The Shakespeare Conference: SHK 15.1625 Thursday, 2 September 2004
From: Nancy Charlton <
Date: Wednesday, 01 Sep 2004 09:27:10 -0700
Subject: Identify This Quote?
A friend who is a private investigator called me yesterday to ask my
help in identifying a passage someone had used with the intent of
vilifying a client of my friend:
O what a tangled web we weave
When first we practice to deceive.
My friend had looked it up and found it attributed to Sir Walter Scott,
yet she felt sure it was from Shakespeare, maybe R&J or Hamlet. I looked
through all my anthologies and used two search engines. I was certain
it was not Shakespeare, and indeed I could not find it. Best I could
come up with was a passage I thought might provide a good riposte to the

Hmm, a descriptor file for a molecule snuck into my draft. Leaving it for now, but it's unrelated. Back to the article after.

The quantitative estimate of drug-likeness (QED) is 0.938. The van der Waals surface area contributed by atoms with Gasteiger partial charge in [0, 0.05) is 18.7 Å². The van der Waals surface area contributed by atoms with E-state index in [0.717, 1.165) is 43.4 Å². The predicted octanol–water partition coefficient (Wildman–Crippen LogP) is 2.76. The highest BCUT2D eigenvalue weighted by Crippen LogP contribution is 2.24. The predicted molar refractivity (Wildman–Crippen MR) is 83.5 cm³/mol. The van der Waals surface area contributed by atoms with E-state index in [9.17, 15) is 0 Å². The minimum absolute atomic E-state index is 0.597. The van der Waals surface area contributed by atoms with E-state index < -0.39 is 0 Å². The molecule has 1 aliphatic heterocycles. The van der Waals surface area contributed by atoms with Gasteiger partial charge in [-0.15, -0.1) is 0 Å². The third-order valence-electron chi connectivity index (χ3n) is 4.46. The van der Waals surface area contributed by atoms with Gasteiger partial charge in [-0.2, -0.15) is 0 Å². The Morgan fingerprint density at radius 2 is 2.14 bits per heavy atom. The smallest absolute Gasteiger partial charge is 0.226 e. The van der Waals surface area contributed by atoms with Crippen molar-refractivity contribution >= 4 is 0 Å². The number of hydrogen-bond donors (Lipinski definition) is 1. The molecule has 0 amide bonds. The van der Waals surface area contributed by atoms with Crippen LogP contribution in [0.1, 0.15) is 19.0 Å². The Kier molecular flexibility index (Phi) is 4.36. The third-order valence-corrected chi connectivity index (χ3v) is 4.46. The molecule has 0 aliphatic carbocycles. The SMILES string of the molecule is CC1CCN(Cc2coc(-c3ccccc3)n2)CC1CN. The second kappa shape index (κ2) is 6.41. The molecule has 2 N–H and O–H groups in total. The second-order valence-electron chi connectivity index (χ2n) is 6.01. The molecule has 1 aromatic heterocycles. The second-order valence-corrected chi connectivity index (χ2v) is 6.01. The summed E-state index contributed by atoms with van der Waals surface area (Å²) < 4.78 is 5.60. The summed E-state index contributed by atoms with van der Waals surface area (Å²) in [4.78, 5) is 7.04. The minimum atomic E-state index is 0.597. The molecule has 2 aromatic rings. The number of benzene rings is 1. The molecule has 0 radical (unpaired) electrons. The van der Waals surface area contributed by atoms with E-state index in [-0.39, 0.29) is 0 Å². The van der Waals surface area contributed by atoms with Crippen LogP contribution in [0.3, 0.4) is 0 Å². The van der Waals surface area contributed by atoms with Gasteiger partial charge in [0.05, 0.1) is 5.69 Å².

They say this town is full of cozenage; 100
As, nimble jugglers that deceive the eye,
Dark-working sorcerers that change the mind,
Soul-killing witches that deform the body,
Disguised cheaters, prating mountebanks, 104
And many such-like liberties of sin:
If it prove so, I will be gone the sooner. --King John
(Or perhaps this should be added to the list of political passages from
Anyway, RPO turned up nothing, and Bartleby attributed the lines to one
J.R. Pope. Bartleby quoted Pope's next line: "And when we've practiced
for awhile" and no more. This suggests that the poem itself quotes
something very familiar to an audience of c. 1930, and then running with it.
Does anyone know where this snippet came from originally, and/or what
the rest of Pope's poem is?
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